On the surface, it sounds like a convenient service.
But payday loans prey on people who are desperate for cash. They’re short-term loans. The cash is available quickly, with no need to wait for a credit check. In fact, lenders target borrowers with bad credit. The high-interest loans are easy to get, but the immediacy also creates a market that’s ripe for scammers.
Payday loans are already a bad deal for borrowers. They’re extremely expensive. On average, you pay $18 per $100 you borrow just to process the loan, and that doesn’t count the interest. Most of the time, these loans come with extremely high interest rates — often over 300% APR (annual percentage rate) — when a “high” rate for a credit card is 25%.
In general, it’s best to avoid payday loans altogether, and there are several great — and legitimate — alternatives. But if you have no other option, you for sure want to make sure that the lender you choose is not trying to scam you.
You’ve Been Scammed. What’s Next?
What happens once you realize you’ve been scammed?
Fortunately, even if you don’t have the money to hire an attorney, there are a few steps you can take to try to recover your money.
- The Federal Trade Commission
- The Consumer Financial Protection Bureau
- Your state attorney general’s office
- Pro bono attorneys and credit counselors
The Federal Trade Commission, or FTC, is a government agency that exists to protect consumers and other businesses from anyone engaging in unfair business practices. They’re there to protect healthy business competition, and to protect consumers like you. Use the FTC’s fraud reporting page to tell them what happened, and they’ll educate you on the next steps.
The Consumer Financial Protection Bureau, or CFPB, is there to ensure financial institutions like banks and lenders treat consumers fairly. They’re very aware that payday loan scams happen on a regular basis, and are working to end payday debt traps altogether. They have a dedicated page you can use to submit a complaint about a problem you’re having with a payday loan company.
State laws regarding payday loans are different. In fact, some states outlaw payday loans altogether. To learn what’s legal in your state, work with your state’s attorney general office. The attorney general is the state’s top lawyer and law enforcement officer. Each state’s submission processes will be slightly different, but if you Google “[your state] + attorney general office,” you should find the website where you can search for the complaint submission form.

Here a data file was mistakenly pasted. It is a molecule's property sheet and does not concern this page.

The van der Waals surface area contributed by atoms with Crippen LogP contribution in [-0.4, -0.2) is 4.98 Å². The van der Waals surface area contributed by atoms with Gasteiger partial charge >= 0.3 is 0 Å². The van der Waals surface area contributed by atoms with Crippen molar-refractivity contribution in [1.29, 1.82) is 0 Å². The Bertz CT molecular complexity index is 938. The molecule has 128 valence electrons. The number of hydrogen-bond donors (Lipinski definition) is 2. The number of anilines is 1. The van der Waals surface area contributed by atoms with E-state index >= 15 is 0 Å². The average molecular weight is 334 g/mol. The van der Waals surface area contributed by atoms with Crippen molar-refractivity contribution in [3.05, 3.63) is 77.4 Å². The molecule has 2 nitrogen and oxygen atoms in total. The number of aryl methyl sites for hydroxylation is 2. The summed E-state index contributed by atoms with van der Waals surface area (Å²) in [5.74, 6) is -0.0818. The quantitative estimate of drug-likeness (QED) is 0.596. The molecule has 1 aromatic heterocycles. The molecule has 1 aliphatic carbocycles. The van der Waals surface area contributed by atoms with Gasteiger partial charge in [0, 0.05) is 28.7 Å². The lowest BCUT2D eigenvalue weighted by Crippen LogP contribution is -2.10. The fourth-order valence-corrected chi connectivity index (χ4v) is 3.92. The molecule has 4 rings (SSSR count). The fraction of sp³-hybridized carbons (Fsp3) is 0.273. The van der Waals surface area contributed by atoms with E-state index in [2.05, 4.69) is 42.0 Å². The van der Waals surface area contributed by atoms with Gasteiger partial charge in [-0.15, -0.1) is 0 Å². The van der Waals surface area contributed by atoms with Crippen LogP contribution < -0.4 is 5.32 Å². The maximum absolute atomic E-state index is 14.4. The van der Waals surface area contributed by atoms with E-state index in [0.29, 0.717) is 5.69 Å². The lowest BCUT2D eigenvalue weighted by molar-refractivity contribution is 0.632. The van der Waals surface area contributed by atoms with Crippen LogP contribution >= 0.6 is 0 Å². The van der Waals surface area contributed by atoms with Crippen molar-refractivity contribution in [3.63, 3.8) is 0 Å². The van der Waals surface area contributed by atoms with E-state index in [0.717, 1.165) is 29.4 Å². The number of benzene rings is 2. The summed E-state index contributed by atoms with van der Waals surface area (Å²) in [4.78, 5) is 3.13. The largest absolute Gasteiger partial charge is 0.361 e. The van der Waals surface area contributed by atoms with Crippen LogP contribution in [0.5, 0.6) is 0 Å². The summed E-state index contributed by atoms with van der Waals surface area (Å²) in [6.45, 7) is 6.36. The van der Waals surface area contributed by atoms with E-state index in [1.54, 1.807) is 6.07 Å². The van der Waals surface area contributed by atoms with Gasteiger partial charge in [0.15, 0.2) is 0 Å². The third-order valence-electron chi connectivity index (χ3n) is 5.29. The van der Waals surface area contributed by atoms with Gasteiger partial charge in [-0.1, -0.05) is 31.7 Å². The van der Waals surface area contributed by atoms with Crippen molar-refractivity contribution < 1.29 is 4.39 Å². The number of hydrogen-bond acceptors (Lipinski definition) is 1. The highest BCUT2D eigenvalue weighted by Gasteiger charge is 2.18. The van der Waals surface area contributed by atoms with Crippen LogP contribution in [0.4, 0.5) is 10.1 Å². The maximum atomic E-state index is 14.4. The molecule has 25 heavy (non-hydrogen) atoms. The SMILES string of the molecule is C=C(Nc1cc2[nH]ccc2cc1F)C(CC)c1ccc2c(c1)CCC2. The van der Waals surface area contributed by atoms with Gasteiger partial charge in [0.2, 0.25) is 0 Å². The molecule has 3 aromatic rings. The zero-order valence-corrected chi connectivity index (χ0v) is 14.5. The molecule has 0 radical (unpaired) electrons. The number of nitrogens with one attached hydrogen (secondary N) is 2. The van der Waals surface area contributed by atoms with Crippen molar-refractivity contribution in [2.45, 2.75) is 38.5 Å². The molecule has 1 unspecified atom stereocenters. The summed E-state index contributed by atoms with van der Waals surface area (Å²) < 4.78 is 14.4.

Finally, there are a number of attorneys who may work pro bono (without a fee) if they feel they can successfully sue a payday lender and get a settlement. Try calling a local law firm to see if they think you have a successful case.
If none of these work, credit counselors will work with you on your finances to get a solid plan in place to get you out of the financial hole created by the scam.
Close Credit Cards and Bank Accounts
Finally, if you’re worried that scammers might have access to your accounts, close all credit cards and bank accounts that might be vulnerable.
You don’t want scammers to take your cash, potentially triggering expensive overdraft fees, without your knowledge.
Call your credit card company to report your card lost or stolen. This way, they’ll stop transactions and send you a new card with new numbers that the payday lender won’t have on their records. Freeze your credit with the three major credit bureaus — Experian, Equifax and TransUnion — so that no new accounts can be opened in your name. Monitor your credit reports for accounts you don’t recognize, or any information that might be an error.
Contact your local law enforcement agency to file a police report. This will also alert them to the scam, and help them monitor how many people have fallen victim in their jurisdiction. There may not be much they can do to help you by this point, but they will be able to warn others of active scams.
Call your bank or credit union to ask about the account closure process. You may be able to do it online after transferring your existing balance to another account, or you may have to fill out a form and wait a few business days. Make sure you get written confirmation that your account has been closed. This will protect you in case there’s an issue down the road.
How to Avoid Payday Loan Scams
First of all, if at all possible, don’t take out a payday loan. There are cheaper alternatives.
- Payday alternative loans (PALs) are offered by credit unions. They are very similar to payday loans, but the interest rates are capped at 28%.
- Consider a cash advance app: Also sometimes called paycheck advance apps, these are newer products that offer the same quick short-term loans as payday lenders, but they don’t charge interest. Instead, most will ask for a “tip.” Some will charge a small monthly fee. But all of these are significantly cheaper than the sky-high interest you’ll pay a payday lender. Dave and Earnin are two great options. Learn more about these apps here.
- Other alternatives: There are also a few other options you can explore, such as asking your boss for a paycheck advance, taking out a personal loan, getting a cash advance from your credit card, peer-to-peer lending, a 401(k) loan, or even calling your creditor to request a payment extension.
READ MORE: Payday loan alternatives
The Bottom Line
If you must take out a payday loan, review any loan terms carefully, and don’t sign anything without the chance to review it first.
Then, pay off your loan ASAP. Once the loan is paid off, address the financial issues that led you to the payday lender in the first place so you don’t need another loan down the road. Start an emergency fund, even if you’re only saving a few dollars a week, so you have some cash available for an unexpected crisis.
And finally, focus on getting out of debt for good. Having a bit of a financial cushion will protect you from scammers because you’ll have the time and inclination to pay closer attention to their offers.
READ MORE: How to get out of payday loan debt
Offered by credit unions, these small loans are very similar to payday loans, but you have longer to pay them off, and interest rates are capped at 36%.
The Consumer Financial Protection Bureau (CFPB) and Federal Trade Commission (FTC) both have pages dedicated to fraud reports. If you’ve fallen victim and lost money, start by contacting local law enforcement to see whether there are any actions they can take. Also report any fraudulent companies to your state attorney general’s office.
Cash advance apps are legitimate ways to borrow small amounts of money. They don’t charge interest, but might charge a monthly membership fee. They can be a better alternative to payday loans if used correctly. Check out our recommendations of the best cash advance apps.